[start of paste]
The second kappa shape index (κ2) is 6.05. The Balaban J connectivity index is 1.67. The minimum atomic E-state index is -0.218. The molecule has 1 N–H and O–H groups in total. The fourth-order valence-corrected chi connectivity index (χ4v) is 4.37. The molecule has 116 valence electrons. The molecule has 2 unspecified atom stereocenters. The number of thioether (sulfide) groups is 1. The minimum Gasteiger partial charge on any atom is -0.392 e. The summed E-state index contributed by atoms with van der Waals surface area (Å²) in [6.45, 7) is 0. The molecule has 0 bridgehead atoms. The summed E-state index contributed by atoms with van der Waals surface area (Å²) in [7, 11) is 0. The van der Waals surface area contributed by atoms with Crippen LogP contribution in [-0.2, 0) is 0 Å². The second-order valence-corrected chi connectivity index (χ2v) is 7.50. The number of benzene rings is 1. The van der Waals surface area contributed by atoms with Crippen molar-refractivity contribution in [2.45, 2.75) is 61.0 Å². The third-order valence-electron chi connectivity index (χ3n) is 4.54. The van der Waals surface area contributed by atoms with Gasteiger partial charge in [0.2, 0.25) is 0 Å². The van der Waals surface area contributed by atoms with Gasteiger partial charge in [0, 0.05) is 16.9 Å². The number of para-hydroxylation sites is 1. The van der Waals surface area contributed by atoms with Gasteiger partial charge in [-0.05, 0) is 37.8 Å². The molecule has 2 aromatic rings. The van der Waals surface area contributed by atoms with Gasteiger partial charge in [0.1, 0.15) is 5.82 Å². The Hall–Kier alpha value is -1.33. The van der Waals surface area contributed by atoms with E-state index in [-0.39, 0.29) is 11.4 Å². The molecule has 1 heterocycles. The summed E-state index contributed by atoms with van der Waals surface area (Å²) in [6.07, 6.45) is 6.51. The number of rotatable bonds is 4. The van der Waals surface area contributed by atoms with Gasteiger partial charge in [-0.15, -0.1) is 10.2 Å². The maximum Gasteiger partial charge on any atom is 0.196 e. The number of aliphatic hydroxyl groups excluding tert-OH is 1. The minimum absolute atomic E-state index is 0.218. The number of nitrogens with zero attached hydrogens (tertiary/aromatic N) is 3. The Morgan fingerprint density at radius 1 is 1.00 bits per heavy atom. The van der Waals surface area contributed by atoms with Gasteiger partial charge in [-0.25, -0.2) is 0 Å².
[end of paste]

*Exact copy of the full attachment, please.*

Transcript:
The second kappa shape index (κ2) is 6.05. The Balaban J connectivity index is 1.67. The minimum atomic E-state index is -0.218. The molecule has 1 N–H and O–H groups in total. The fourth-order valence-corrected chi connectivity index (χ4v) is 4.37. The molecule has 116 valence electrons. The molecule has 2 unspecified atom stereocenters. The number of thioether (sulfide) groups is 1. The minimum Gasteiger partial charge on any atom is -0.392 e. The summed E-state index contributed by atoms with van der Waals surface area (Å²) in [6.45, 7) is 0. The molecule has 0 bridgehead atoms. The summed E-state index contributed by atoms with van der Waals surface area (Å²) in [7, 11) is 0. The van der Waals surface area contributed by atoms with Crippen LogP contribution in [-0.2, 0) is 0 Å². The second-order valence-corrected chi connectivity index (χ2v) is 7.50. The number of benzene rings is 1. The van der Waals surface area contributed by atoms with Crippen molar-refractivity contribution in [2.45, 2.75) is 61.0 Å². The third-order valence-electron chi connectivity index (χ3n) is 4.54. The van der Waals surface area contributed by atoms with Gasteiger partial charge in [0.2, 0.25) is 0 Å². The van der Waals surface area contributed by atoms with Gasteiger partial charge in [0, 0.05) is 16.9 Å². The number of para-hydroxylation sites is 1. The van der Waals surface area contributed by atoms with Gasteiger partial charge in [-0.05, 0) is 37.8 Å². The molecule has 2 aromatic rings. The van der Waals surface area contributed by atoms with Gasteiger partial charge in [0.1, 0.15) is 5.82 Å². The Hall–Kier alpha value is -1.33. The van der Waals surface area contributed by atoms with E-state index in [-0.39, 0.29) is 11.4 Å². The molecule has 1 heterocycles. The summed E-state index contributed by atoms with van der Waals surface area (Å²) in [6.07, 6.45) is 6.51. The number of rotatable bonds is 4. The van der Waals surface area contributed by atoms with Gasteiger partial charge in [-0.15, -0.1) is 10.2 Å². The maximum Gasteiger partial charge on any atom is 0.196 e. The number of aliphatic hydroxyl groups excluding tert-OH is 1. The minimum absolute atomic E-state index is 0.218. The number of nitrogens with zero attached hydrogens (tertiary/aromatic N) is 3. The Morgan fingerprint density at radius 1 is 1.00 bits per heavy atom. The van der Waals surface area contributed by atoms with Gasteiger partial charge in [-0.25, -0.2) is 0 Å².